Woodstock – Vermont Village, Rockefeller-Style

Сhristmas-card-perfect, small, and cosmopolitan, Woodstock earned its place in ski history when adventuresome locals hooked a long loop of rope to a Model T Ford engine at the base of Gilbert’s Hill in 1934, creating the first ski tow. While it still has some local skiing and is conveniently close to Killington and Okemo, today Woodstock is more famous for being the “prettiest small town in America,” according to the Ladies’ Home Journal. The title is due in part to the vast fortunes and concerted efforts of Laurance Rockefeller (grandson of Standard Oil magnate John D. Rockefeller Sr.) and his wife, Mary Billings.

The two married in 1934 and spent the next 60 years lavishing money and attention on the town, even burying the utility lines to maintain its pristine 19th-century feel. They donated 550 acres to create Vermont’s only national park, significant for being the first scientifically managed forest, with a 19th-century mansion sitting in its midst. They were also the force behind the Billings Farm & Museum, known for its blue-ribbon Jersey cows.

In 1969 Laurance and Mary built the town’s centerpiece, the rustic but genteel Woodstock Inn and Resort, on the village green. This 142-room Colonial Revival resort features top-drawer amenities like a 41,000-square-foot health and fitness center, horseback riding, and golf. The inn operates the Woodstock Ski Touring Center, with almost 40 miles of groomed cross-country trails, and the 23 downhill trails of the misleadingly named mountain, Suicide Six, which has a drop of just 650 vertical feet.

Woodstock was settled in 1765 by emigrants from southern New England who were attracted by its location on the Ottauquechee (AW-to-KWEE-chee) River. In the 19th century, the river powered woolen mills, one of which now houses the workshop of luxury glassware and pottery maker Simon Pearce. Find sustenance at the Mill at Quechee restaurant, known for its cheddar soup and Irish soda bread.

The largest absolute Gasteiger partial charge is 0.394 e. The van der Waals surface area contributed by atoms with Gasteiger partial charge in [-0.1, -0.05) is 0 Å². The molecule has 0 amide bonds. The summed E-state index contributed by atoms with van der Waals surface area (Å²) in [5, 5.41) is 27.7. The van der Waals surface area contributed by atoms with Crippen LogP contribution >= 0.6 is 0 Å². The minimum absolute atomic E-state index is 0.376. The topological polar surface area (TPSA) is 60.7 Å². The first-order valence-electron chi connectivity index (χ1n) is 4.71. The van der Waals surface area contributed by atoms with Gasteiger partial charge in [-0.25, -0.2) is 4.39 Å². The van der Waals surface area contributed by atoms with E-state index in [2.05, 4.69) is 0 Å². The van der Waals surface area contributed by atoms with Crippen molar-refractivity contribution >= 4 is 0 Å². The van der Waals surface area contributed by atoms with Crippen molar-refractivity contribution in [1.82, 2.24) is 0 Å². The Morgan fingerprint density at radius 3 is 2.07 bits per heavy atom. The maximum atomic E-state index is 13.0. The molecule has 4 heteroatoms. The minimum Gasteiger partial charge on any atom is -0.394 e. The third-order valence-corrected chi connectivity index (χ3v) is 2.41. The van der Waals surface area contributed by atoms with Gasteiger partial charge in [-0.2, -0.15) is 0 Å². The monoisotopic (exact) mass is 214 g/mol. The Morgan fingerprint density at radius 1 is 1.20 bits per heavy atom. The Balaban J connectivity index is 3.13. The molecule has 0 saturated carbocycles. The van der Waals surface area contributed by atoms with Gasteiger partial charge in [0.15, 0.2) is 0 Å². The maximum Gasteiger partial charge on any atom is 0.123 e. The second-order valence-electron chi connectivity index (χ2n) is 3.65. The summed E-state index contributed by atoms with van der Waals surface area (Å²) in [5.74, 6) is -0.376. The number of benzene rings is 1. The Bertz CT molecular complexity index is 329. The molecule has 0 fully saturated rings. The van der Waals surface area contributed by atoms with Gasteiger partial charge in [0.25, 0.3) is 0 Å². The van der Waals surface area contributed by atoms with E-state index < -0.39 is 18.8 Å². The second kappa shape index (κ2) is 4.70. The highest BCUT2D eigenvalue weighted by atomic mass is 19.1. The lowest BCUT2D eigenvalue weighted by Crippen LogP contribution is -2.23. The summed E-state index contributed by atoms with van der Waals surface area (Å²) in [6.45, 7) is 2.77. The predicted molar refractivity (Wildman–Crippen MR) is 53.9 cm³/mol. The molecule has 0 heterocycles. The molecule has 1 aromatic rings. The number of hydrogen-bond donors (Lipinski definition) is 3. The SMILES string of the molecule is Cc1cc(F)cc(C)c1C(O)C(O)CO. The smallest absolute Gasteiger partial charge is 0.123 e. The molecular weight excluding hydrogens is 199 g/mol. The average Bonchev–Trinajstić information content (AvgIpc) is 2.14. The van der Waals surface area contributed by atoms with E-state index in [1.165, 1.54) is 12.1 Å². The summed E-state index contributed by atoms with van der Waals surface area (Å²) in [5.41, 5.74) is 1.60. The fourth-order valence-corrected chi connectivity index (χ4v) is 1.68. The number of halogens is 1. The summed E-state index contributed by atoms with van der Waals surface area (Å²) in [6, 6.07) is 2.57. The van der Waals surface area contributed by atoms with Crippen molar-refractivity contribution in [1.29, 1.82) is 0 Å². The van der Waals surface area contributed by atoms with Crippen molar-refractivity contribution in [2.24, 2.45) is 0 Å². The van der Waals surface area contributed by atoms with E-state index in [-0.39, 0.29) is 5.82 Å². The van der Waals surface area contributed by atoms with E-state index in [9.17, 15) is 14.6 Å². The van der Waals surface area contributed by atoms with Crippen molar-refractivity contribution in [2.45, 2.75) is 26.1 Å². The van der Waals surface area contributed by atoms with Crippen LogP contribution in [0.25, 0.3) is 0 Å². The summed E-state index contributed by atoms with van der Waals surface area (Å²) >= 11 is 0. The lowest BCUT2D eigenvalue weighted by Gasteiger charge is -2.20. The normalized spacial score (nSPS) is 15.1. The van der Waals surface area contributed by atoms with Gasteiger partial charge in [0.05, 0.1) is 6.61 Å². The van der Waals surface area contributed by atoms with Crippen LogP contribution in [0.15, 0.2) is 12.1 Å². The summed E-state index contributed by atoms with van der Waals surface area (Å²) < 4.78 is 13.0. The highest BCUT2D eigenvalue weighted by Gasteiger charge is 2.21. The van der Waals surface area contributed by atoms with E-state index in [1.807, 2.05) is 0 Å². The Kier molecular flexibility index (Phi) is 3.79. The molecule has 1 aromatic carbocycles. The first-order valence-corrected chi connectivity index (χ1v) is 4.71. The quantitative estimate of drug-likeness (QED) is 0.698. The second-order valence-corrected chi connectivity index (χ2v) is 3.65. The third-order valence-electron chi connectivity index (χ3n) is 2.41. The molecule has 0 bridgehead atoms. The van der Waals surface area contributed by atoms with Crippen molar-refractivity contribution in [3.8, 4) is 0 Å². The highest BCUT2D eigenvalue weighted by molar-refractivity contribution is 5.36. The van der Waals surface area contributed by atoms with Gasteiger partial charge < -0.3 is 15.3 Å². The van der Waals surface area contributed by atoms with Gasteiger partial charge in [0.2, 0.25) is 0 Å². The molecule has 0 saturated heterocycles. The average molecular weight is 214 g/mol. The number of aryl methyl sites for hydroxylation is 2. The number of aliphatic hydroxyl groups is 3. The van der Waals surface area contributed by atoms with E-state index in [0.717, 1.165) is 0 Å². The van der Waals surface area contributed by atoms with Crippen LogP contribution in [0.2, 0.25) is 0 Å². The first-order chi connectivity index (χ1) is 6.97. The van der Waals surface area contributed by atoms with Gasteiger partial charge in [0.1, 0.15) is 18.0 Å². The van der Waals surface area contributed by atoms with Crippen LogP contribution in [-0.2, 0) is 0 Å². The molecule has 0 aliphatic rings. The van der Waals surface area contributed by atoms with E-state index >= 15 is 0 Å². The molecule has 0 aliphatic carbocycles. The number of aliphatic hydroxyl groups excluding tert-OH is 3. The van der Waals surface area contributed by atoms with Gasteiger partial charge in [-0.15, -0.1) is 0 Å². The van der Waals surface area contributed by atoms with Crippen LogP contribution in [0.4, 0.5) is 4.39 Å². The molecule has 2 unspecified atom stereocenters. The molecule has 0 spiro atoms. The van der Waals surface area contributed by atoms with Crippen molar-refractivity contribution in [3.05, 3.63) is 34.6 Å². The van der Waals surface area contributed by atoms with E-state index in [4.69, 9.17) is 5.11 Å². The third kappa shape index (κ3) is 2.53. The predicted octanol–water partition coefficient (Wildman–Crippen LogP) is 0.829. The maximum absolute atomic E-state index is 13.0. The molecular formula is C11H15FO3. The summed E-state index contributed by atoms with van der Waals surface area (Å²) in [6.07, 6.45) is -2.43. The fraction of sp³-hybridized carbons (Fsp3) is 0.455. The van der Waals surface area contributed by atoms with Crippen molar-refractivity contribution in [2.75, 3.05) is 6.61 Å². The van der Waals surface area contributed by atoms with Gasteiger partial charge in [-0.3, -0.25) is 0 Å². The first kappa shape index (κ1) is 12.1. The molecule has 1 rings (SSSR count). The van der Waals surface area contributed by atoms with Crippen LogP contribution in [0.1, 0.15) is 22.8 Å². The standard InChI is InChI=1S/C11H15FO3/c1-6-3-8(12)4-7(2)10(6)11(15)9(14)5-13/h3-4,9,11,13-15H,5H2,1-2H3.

The nearby Quechee Gorge State Park is a dramatic 165-foot-high, mile-long gorge carved some 13,000 years ago by glaciers, with stunning aerial views looking down from the 1911 trestle bridge. While tour buses frequently stop here, you can easily escape them by hitting the trails that wind past pretty waterfalls down to the bottom of the gorge.

For a final dose of Vermont history, visit Plymouth Notch, the birthplace and boyhood home of President Calvin Coolidge, and a quiet hill town that is nearly unchanged since the early 20th century. Considered one of the country’s best preserved presidential sites, Coolidge’s home remains exactly as it was the night in 1923 when he was sworn into office as the nation’s 30th president; his father did the honors, right there in the parlor, upon receiving the news of President Warren G. Harding’s untimely death. Nearby, the simple but imposing whitewashed Plymouth Cheese Factory, established by the president’s father in 1890, is once again making its tangy, rich cheese.